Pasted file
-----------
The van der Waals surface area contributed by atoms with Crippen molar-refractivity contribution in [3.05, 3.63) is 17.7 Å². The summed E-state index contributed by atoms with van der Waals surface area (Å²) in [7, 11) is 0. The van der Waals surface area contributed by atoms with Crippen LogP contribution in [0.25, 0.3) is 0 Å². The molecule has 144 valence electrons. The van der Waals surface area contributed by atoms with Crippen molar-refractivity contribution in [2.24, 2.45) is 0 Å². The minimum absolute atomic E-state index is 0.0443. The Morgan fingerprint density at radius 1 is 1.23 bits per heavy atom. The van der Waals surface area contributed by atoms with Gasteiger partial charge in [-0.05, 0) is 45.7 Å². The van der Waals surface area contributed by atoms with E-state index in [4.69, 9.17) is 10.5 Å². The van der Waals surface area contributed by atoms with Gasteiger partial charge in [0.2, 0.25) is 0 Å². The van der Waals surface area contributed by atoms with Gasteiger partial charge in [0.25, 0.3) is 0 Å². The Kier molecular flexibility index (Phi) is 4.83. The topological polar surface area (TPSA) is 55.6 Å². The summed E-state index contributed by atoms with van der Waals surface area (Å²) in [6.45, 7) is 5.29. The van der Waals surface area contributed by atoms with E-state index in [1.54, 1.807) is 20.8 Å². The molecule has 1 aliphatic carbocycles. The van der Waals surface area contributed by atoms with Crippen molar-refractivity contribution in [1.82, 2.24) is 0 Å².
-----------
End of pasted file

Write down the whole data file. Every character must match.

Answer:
The van der Waals surface area contributed by atoms with Crippen molar-refractivity contribution in [3.05, 3.63) is 17.7 Å². The summed E-state index contributed by atoms with van der Waals surface area (Å²) in [7, 11) is 0. The van der Waals surface area contributed by atoms with Crippen LogP contribution in [0.25, 0.3) is 0 Å². The molecule has 144 valence electrons. The van der Waals surface area contributed by atoms with Crippen molar-refractivity contribution in [2.24, 2.45) is 0 Å². The minimum absolute atomic E-state index is 0.0443. The Morgan fingerprint density at radius 1 is 1.23 bits per heavy atom. The van der Waals surface area contributed by atoms with Gasteiger partial charge in [-0.05, 0) is 45.7 Å². The van der Waals surface area contributed by atoms with E-state index in [4.69, 9.17) is 10.5 Å². The van der Waals surface area contributed by atoms with Gasteiger partial charge in [0.2, 0.25) is 0 Å². The van der Waals surface area contributed by atoms with Gasteiger partial charge in [0.25, 0.3) is 0 Å². The Kier molecular flexibility index (Phi) is 4.83. The topological polar surface area (TPSA) is 55.6 Å². The summed E-state index contributed by atoms with van der Waals surface area (Å²) in [6.45, 7) is 5.29. The van der Waals surface area contributed by atoms with E-state index in [1.54, 1.807) is 20.8 Å². The molecule has 1 aliphatic carbocycles. The van der Waals surface area contributed by atoms with Crippen molar-refractivity contribution in [1.82, 2.24) is 0 Å².